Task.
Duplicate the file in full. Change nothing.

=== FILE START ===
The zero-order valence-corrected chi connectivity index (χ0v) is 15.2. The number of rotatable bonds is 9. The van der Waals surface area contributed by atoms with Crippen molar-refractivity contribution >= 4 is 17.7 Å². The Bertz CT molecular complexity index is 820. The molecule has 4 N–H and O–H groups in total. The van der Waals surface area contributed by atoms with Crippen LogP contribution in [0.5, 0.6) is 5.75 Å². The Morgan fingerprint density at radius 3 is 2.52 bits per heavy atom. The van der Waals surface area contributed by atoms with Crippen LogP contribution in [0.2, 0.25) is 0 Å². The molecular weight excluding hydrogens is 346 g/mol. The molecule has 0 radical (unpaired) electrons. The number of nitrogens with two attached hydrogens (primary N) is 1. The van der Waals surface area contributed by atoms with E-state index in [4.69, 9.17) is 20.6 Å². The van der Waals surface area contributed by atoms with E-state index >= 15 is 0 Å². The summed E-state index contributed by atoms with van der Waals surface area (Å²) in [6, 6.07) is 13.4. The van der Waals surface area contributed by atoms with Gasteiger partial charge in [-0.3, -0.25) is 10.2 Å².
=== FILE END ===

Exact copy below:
The zero-order valence-corrected chi connectivity index (χ0v) is 15.2. The number of rotatable bonds is 9. The van der Waals surface area contributed by atoms with Crippen molar-refractivity contribution >= 4 is 17.7 Å². The Bertz CT molecular complexity index is 820. The molecule has 4 N–H and O–H groups in total. The van der Waals surface area contributed by atoms with Crippen LogP contribution in [0.5, 0.6) is 5.75 Å². The Morgan fingerprint density at radius 3 is 2.52 bits per heavy atom. The van der Waals surface area contributed by atoms with Crippen LogP contribution in [0.2, 0.25) is 0 Å². The molecular weight excluding hydrogens is 346 g/mol. The molecule has 0 radical (unpaired) electrons. The number of nitrogens with two attached hydrogens (primary N) is 1. The van der Waals surface area contributed by atoms with E-state index in [4.69, 9.17) is 20.6 Å². The van der Waals surface area contributed by atoms with E-state index >= 15 is 0 Å². The summed E-state index contributed by atoms with van der Waals surface area (Å²) in [6, 6.07) is 13.4. The van der Waals surface area contributed by atoms with Gasteiger partial charge in [-0.3, -0.25) is 10.2 Å².